We could, though it makes more sense on stderr to me.

Stdout has always been about "the main program output" and stderr about
diagnostic messages. With a program whose main function is to generate
output (e.g., "git tag -l", it's very easy to know that the list of tags
is the main program output (which you don't want to pollute with
anything else), and any problems or even general chattiness goes to
stderr.

But with a program whose main function is to perform an action, like
"git push", I think there are really two ways to look at it:

  1. There is no main output; any progress or status update is just
     diagnostic chat, and should go to stderr.

  2. The main output is the status report; it goes to stdout, and
     progress updates go to stderr.

I think both are equally valid mental models, and both are consistent
with the philosophy above. If we switch, I wouldn't be surprised to see
somebody say "why is this going to stdout, it should be on stderr". In
fact, I seem to recall that we've had this discussion before on the
list.

-Peff
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Re: git push output goes into stderr

Sitaram Chamarty
On Thu, Sep 8, 2011 at 3:27 AM, Jeff King <[hidden email]> wrote:

> On Tue, Sep 06, 2011 at 09:49:16AM +0200, Clemens Buchacher wrote:
>
>> On Sun, Sep 04, 2011 at 05:57:53PM -0700, Junio C Hamano wrote:
>> > Lynn Lin <[hidden email]> writes:
>> >
>> > > When I create a local branch and then push it to remote. I find that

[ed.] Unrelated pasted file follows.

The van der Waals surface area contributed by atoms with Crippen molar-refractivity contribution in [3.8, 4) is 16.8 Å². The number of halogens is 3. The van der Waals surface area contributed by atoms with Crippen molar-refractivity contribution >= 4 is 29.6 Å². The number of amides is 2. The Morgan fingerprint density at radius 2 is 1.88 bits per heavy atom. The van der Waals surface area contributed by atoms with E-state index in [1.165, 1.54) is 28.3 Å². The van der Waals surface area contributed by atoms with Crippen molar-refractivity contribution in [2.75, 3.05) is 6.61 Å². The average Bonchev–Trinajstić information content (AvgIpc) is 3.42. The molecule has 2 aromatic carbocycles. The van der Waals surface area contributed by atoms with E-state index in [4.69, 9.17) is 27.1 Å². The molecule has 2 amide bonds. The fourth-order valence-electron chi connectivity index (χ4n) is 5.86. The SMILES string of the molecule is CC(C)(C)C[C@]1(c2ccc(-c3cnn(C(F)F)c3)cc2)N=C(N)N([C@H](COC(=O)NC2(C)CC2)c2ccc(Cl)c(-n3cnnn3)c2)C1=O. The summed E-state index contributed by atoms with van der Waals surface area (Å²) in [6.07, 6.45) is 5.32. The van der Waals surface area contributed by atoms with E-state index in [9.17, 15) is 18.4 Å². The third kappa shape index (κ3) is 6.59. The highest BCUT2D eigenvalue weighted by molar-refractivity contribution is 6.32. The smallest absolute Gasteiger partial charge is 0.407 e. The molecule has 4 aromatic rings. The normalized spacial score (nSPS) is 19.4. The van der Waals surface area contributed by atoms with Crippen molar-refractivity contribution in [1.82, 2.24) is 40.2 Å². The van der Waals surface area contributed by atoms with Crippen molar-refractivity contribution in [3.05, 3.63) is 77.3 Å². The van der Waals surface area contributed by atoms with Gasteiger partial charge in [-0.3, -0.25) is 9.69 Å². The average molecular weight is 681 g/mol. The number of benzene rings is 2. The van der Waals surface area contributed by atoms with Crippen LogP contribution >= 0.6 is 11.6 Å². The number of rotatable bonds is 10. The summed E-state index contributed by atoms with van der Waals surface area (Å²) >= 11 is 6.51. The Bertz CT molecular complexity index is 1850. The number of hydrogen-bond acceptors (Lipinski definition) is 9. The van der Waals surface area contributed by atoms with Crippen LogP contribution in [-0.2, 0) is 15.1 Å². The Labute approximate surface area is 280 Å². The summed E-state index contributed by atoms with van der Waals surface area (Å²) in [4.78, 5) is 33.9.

>> > > the output without error goes into stderr, is this expected?
>> >
>> > Progress output are sent to the stderr stream.
>>
>> But it's not only progress output that goes to stderr in case of
>> git push. Even the summary written in tranport_print_push_status
>> goes to stderr, unless we specify git push --porcelain. Can't we
>> let that part of the output go to stdout unconditionally?
>
> We could, though it makes more sense on stderr to me.
>
> Stdout has always been about "the main program output" and stderr about
> diagnostic messages. With a program whose main function is to generate
> output (e.g., "git tag -l", it's very easy to know that the list of tags
> is the main program output (which you don't want to pollute with
> anything else), and any problems or even general chattiness goes to
> stderr.
>
> But with a program whose main function is to perform an action, like
> "git push", I think there are really two ways to look at it:
>
>  1. There is no main output; any progress or status update is just
>     diagnostic chat, and should go to stderr.
>
>  2. The main output is the status report; it goes to stdout, and
>     progress updates go to stderr.

I always thought if you write stuff to stdout the remote client gets
confused because it is executing to a defined protocol and suddenly
sees unexpected input in the middle.

Bit if *you* are saying this (output random stuff to STDOUT) can